Song of the Sons


The centerpiece of the third section of the Tanach, the section known as Ketuvim (the Writings), is the Book of Psalms. The Book of Psalms contains some of the most majestic poetic images in the history of the Hebrew language. They express awe at the artistic power of the Creator and express wonder at the reality of all Being. They reflect on the redemptive design of the God of history who took us out of Egypt and anticipate the ultimate redemption at the end of days. They cry out in the pain of human suffering and appeal to a God of healing. They protest the injustice that surrounds us and the domination of the powerful over the weak. They sing of the yearning for communion with God. And more.

Nowhere is the relationship between God and the Jewish people articulated with more poetic power or artistic beauty than in the 150 chapters of the Psalms. The Psalms have withstood the test of time with their undiminished power to inspire, to move, to touch and elevate the human soul.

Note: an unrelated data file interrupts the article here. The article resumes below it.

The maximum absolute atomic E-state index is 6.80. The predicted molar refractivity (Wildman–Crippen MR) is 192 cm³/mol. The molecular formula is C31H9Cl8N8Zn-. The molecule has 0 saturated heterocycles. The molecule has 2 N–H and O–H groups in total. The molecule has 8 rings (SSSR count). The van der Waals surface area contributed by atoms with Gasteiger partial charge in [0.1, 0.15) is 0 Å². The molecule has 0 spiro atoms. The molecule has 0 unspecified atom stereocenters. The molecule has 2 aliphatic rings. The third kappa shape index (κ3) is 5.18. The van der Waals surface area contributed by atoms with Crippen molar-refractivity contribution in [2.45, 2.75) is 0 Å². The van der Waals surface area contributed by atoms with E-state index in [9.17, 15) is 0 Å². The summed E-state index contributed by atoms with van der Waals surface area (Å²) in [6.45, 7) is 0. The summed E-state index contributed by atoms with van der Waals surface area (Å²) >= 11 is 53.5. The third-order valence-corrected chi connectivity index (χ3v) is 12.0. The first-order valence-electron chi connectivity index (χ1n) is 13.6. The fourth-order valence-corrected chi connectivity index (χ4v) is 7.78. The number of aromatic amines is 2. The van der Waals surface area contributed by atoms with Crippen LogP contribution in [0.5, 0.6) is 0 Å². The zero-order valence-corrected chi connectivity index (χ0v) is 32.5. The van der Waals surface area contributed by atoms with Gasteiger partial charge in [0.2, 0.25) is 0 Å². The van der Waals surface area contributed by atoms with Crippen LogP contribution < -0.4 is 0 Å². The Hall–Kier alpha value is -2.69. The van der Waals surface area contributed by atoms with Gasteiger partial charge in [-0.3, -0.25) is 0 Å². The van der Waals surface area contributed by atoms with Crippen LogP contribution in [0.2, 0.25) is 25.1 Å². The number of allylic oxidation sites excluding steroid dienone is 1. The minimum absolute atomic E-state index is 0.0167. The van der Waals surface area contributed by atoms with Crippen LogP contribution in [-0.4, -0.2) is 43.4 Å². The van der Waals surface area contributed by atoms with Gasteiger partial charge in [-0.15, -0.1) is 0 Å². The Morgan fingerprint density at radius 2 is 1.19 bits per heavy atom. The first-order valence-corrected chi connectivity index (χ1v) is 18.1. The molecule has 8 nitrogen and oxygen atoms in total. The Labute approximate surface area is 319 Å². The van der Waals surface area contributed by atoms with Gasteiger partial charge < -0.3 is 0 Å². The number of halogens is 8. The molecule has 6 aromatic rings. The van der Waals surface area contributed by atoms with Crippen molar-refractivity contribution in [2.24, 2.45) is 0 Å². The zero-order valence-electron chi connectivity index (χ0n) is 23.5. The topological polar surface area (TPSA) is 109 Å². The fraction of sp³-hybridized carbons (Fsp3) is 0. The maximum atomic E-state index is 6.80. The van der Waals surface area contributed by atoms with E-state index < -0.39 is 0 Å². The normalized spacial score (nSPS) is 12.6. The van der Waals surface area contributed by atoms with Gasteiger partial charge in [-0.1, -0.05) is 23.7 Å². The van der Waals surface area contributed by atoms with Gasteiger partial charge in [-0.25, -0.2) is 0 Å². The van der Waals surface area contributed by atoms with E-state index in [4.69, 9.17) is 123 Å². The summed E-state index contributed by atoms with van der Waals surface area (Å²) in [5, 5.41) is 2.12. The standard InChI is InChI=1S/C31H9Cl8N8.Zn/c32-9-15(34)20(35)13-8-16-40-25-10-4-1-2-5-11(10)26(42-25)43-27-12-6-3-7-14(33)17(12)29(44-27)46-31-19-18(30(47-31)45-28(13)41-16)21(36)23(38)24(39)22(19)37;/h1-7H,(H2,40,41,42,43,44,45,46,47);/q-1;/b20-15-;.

The original purpose of the Psalms was liturgical, written to be sung by a choir of Levites during the sacrificial service in the Temples in Jerusalem. Still, in our own day, many of the Psalms are used liturgically and comprise entire sections of the prayer book, the most obvious examples being Psukei d’Zimrah (the preliminary service recited daily before the Shachrit prayers) and Hallel, (the thanksgiving liturgy recited on holidays and Rosh Chodesh), the kabbalists of Safed in the 16th century used Psalms when creating the Kabbalat Shabbat service, which introduces the Shabbat evening prayers with great beauty.

Although the Talmud (Bava Batra 14b) ascribes authorship of the Book of Psalms to King David, even the Talmud ascribes composite authorship, insisting that David incorporated earlier collections of Psalms into his own. Among those the Talmud identifies are two collections, Psalms 42-49 and Psalms 84-88, 13 in all, that were written by the sons of Korah.